- Though Latin American importers can pay for shipments upon delivery, long delivery periods can expose them to the risk of currency value fluctuations. Multinational corporations with subsidiaries in Argentina can turn to bitcoin to reduce those costs dramatically.
- While many Latin Americans do not have access to credit cards, services like Belize’s Advanced Cash offer consumers debit cards and e-wallets that can be used with merchants that accept major credit cards. Bitcoin has offered an affordable way for consumers to top up these accounts without bank transfers. Because bitcoin top-up payments can be sent from anywhere in the world, they also can be an immediately practical way for Latin American consumers to receive remittances from outside the region.
The roots of bitcoin adoption in Latin America: the mobile revolution
While it may seem like an unlikely success, bitcoin‘s growth has a precedent in LatinAmerica’s rapid Internet adoption. While the share of web users in Latin America is still small compared to that of developed countries, the region’s e-commerce volume has climbed to nearly $50 billion (~24 percent year-over-year growth). The region’s social media users almost quadruple its share of web browser users, showing how important mobile e-commerce and social networks are becoming for the general population.
Although bitcoin usage is growing rapidly in Latin America, it still faces several obstacles.
Since 2014, Facebook, Twitter and WhatsApp have been the main networks that have benefitted from that growth in Latin America. LatinAmerican users make up 38 percent of WhatsApp’s user base, while LatinAmerican users make up 20 percent of Facebook’s global user base. Argentinians and Brazilians are among the groups that spend more time on social media networks than anyone in the world.
As more Latin Americans become used to the freedom and global connection that web technologies like social media provide, bitcoin will continue to be an attractive alternative to payment systems built for a pre-digital world.
Governments begin to explore bitcoin
The election of Argentina’s new President Mauricio Macri represents a political shift in Argentina after 12 years of government by the Kirchner family. Macri’s government has already shown signs of welcome for bitcoin adoption. Macri is dubbed in Argentina as “President Facebook” because of his social media presence, and it was through his Facebook profile that he talked about his meeting with BitPay investor Sir Richard Branson, naming bitcoin as one of the most interesting activities of the billionaire.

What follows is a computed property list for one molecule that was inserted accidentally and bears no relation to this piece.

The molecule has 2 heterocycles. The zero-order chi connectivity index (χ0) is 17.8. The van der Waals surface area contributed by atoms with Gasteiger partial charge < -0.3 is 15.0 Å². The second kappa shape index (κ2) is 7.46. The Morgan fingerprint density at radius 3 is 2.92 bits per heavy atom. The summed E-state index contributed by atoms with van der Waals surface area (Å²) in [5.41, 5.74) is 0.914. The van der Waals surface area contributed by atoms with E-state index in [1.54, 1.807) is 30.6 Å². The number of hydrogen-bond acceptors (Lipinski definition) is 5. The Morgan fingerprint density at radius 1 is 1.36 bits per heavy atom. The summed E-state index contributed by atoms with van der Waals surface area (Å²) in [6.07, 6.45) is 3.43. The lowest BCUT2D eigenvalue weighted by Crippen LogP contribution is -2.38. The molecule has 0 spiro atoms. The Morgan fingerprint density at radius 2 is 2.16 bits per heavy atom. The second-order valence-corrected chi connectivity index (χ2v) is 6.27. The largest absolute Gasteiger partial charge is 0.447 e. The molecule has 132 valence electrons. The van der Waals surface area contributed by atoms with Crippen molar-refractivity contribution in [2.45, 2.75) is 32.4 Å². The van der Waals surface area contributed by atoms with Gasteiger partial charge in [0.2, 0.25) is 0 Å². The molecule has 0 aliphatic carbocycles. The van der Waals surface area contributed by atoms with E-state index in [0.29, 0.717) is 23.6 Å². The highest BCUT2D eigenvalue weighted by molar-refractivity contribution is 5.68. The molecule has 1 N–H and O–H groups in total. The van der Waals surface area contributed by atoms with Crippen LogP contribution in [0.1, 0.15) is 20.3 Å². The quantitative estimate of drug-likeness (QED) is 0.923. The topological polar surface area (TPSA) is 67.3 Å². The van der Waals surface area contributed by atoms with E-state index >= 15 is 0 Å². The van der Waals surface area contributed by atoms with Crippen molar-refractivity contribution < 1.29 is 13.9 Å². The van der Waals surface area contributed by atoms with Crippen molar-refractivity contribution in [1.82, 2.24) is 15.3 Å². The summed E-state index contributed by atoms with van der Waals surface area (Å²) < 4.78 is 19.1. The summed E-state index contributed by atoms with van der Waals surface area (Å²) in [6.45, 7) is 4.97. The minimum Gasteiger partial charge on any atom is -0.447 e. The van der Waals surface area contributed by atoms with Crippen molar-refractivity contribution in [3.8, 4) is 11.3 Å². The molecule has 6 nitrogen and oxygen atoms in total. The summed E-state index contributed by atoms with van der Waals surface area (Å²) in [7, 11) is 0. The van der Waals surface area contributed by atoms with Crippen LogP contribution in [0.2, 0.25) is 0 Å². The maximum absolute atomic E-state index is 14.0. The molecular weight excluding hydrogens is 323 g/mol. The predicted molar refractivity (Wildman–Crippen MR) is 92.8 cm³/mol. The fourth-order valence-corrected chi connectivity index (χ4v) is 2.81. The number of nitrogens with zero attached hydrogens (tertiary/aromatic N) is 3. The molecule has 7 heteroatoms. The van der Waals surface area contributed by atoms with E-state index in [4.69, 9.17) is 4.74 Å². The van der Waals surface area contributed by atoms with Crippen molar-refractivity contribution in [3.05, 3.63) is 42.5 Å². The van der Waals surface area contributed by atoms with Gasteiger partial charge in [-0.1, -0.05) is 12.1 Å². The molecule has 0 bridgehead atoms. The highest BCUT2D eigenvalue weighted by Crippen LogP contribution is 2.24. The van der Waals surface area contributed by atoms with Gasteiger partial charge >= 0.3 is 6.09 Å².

Macri was the mayor of Buenos Aires before he became president, and it was during his term that the city government organized the first Bitcoin Forum in Buenos Aires in July 2015. The city has also endorsed the Bitcoin-friendly Buenos Aires initiative announced in Bank Magazine, stating that “due to our monetary history and because we rapidly adopt alternatives to the Argentine Peso, we play an important role in bitcoin‘s popularity.”
The bitcoin buzz in Argentina also hasn’t gone unnoticed by local politicians. It was the country’s youngest mayor Martin Yeza who tweeted that his mid-term agenda will include bitcoin implementation and regulatory approval for the popular ridesharing platform Uber.
Embracing bitcoin would be a big step forward in the path toward the economic freedom objectives of this government, which has already ended the “cepo” capital controls created by the former administration. Macri’s government has also announced the softening of import-export restrictions, among other important liberalization efforts.
While it isn’t clear if the Brazilian and Venezuelan governments will respond to bitcoin in the same way, Bitcoin will be front and center in the changes the Argentine government is making to counter the economic crisis.
Roadblocks to bitcoin adoption
Although bitcoin usage is growing rapidly in Latin America, it still faces several obstacles. E-commerce hasn’t yet had the same impact in Latin America as it has had in the larger markets of North America and Europe. While some Latin Americans distrust their own currencies, they’re not all ready to use bitcoin in day-to-day transactions or rely on it as a store of value.
Another challenge to adoption is the friction for consumers to buy and sell bitcoin. There are few large bitcoin exchanges or bitcoin wallets in the markets where bitcoin is picking up the most steam, and transferring money to exchanges outside ofLatin America is difficult. While Mexican and Brazilian users have a growing base of exchanges with Bitso, MexBT and Volabit (Mexico) and Mercado Bitcoin, FoxBit and Bitcointoyou (Brazil), Argentina and Venezuela’s exchange resources are still limited.
Latin America stands out as a land of opportunities for bitcoin in 2016. It won’t be interest that drives bitcoin adoption but real need, and Brazil, Venezuela, Mexico and Argentina may turn out to be the best countries for pushing bitcoin into the mainstream
The article first appeared at TechCrunch